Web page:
Chris Milligan, blogger and mixologist extraordinaire from Secreto Lounge in the St. Francis Hotel, promises to share his favorite fond memories of luscious libations with his fans here. “This past summer, I took my first trip to New Orleans as an adult (yeah I know…a bartender that has never been to NOLA). I was there with three other cocktail/bar pros for the world’s largest cocktail festival called Tales of the Cocktail. The entire experience over four days was one of the most memorable times of my life. We sat in famous old bars drinking signature cocktails that those bars had created up to 150 years ago: Vieux Carres, French 75’s, Frozen Irish Coffees (had to do that one everyday), and one of my all-time favorites, the Ramos Gin Fizz. We were immersed and surrounded by thousands of bartenders from around the world in a town with an amazing cocktail and drinking culture. The hospitality was incredible, and on the plane ride back (nursing a mass hangover), all I could think is: ‘How do I bring that experience back to Santa Fe and create that for each guest that comes to Secreto?’”

My old (as in longtime) pal Andy Lynch weighed in from Taos. Lynch, who recently opened Common Fire, the very-well-received new restaurant on the road to Taos Ski Valley, waxed lyrical about a local ingredient he loves to serve. “Robert Kyzer raises heritage pigs in the South Valley of Albuquerque and sells the pork to area shops and restaurants, including ours. Not only does he preserve agriculture in the midst of a flourishing city, he produces one helluva pork chop. My happy-food memory for 2016 is the great frequency and regularity with which our guests declaim some version of, ‘That was the best f***ing pork I’ve ever had,’ every time they have a Robert Kyzer chop!” I can’t wait to visit Andy this winter and check it out.

The Santa Fe Reporter’s Gwyneth Doland, who among many other things writes The Fork column and is a self-described passionate journalist, teacher, bacon lover and bon vivant, had happy pig memories, too! “I have spent thousands of other people’s dollars eating out this year, but one of the most surprising and delightful things I ate was a hot dog. It cost $7 and I thought that was kind of expensive…until I ate it. Hot dogs aren’t on the wallboard menu hanging from the white wood-clad trailer called Taqueria La Hacienda, over on Airport Road. But it was scrawled on a piece of paper taped to the inside of the window and when I saw a guy walk away with one, I knew it would be special.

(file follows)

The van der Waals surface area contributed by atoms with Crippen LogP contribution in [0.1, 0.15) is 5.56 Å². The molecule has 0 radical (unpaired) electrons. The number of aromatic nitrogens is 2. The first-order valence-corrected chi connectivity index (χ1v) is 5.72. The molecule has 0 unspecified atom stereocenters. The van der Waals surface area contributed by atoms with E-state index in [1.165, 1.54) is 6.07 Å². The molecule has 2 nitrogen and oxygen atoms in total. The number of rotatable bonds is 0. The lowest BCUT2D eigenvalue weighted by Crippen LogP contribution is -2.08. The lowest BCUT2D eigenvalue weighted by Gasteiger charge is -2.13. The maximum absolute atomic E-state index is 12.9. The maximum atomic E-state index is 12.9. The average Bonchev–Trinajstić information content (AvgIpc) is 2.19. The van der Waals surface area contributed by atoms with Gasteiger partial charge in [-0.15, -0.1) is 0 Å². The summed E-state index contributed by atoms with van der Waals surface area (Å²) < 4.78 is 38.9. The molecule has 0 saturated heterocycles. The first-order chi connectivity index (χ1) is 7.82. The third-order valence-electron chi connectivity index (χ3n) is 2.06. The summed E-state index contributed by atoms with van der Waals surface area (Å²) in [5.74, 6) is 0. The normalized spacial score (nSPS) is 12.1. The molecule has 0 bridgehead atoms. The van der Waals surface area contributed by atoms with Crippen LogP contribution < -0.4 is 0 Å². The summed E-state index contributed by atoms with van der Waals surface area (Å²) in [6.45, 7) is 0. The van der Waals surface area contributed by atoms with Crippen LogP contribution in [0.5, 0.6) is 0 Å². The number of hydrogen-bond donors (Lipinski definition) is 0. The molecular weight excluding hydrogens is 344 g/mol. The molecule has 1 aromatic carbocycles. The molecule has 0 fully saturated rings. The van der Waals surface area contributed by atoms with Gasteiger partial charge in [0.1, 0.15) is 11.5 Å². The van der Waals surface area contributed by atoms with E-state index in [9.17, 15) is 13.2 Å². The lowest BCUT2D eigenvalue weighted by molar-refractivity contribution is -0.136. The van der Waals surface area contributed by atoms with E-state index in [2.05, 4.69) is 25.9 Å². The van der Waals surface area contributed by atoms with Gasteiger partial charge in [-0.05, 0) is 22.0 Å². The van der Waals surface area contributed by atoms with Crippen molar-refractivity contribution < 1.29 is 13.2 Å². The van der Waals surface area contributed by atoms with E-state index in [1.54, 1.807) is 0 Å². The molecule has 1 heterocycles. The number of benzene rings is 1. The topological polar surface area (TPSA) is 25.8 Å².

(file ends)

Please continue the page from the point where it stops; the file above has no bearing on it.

“I gushed this year about the presentation at Arroyo Vino, where individual petals of edible flowers garnished the plates. But dude, a foot-long hot dog becomes a work of art when the plain, pale canvas of dog and bun are covered with an impasto smear of pale green avocado sauce, stippled with beans and then graffiti-tagged with yellow mustard, ketchup and mayonnaise. Did I mention the dog was wrapped in bacon? GAH! It could have been in a museum. But I ate the whole thing.”

Photographer Gabriella Marks, whose gorgeous photographs—much of which is food—regularly grace the pages of Local Flavor, sent along an almost hallucinogenic photo of her favorite edible moment with her reminiscence. A picture is worth 1,000 words! “My most memorable dining moment from the year was without question at a Dig & Serve dinner––eating sashimi in the aquarium at Meow Wolf––it was one of the most immersive eating experiences I’ve ever had. We were seated at a table that ran in an arc the length of the space, and the ambiance and ultraviolet lighting gave the dish of beautifully presented sashimi an otherworldly feel, while tasting delicate and delicious.”

Cookbook author, writer and radio personality Cheryl Alters Jamison sent me the most intimate and heartfelt memory that truly expresses the magic and transformational power of food and cooking. “It’s a surprising moment in my own kitchen…maybe a touch different from what you were thinking. One of the cruel surprises following the death of my husband, co-author, and business partner, Bill, was the lack of joy that cooking brought me. Long before he and I were together, I had loved the process of making food, of sharing it, and that feeling was utterly gone. In July, I was asked to host a brunch for a group of young Cuban entrepreneurs and a few local friends. I agreed, but what had once come naturally was nerve-racking. I made a couple of stratas (breakfast casseroles) using my chickens’ eggs, had platters of bacon, sausage, melon and prosciutto, other fruits, breads, juices. Nothing was truly unusual. It wasn’t even my most skilled execution of these basics. When the group came though, I saw IT, that look in people’s eyes when you cook for them. That was what I couldn’t see in myself, for myself. From that morning, forward, I was able to work my way back. What a gift.”

And finally The Compound and Zacatecas’ Chef Mark Kiffin offered a simple and lovely memory that is a perfect holiday blessing for us all. “With my new daughter London James arriving (now one year ago) I have spent less time out and abroad, but this summer we went down to Baja Mexico for a little sun and R&R. After days, the staff all knew they had a chef on their hands who loves Mexican food. So every day they would provide a little extra ‘treat’ for us knowing how much we appreciated it. So on the usual hot afternoon, they came out with the simplest one of all, a Popsicle for London. OMG, a guava popsicle for my angel, who had never had anything like it. The look on her face I will never forget: sheer joy, sheer amazement, just melting down her little hand; and dad just laughed and laughed as she devoured it. Happy holidays everyone, and don’t forget to see the world through a child’s eyes, it makes us all better people.” I heartily agree.

 Story by John Vollertsen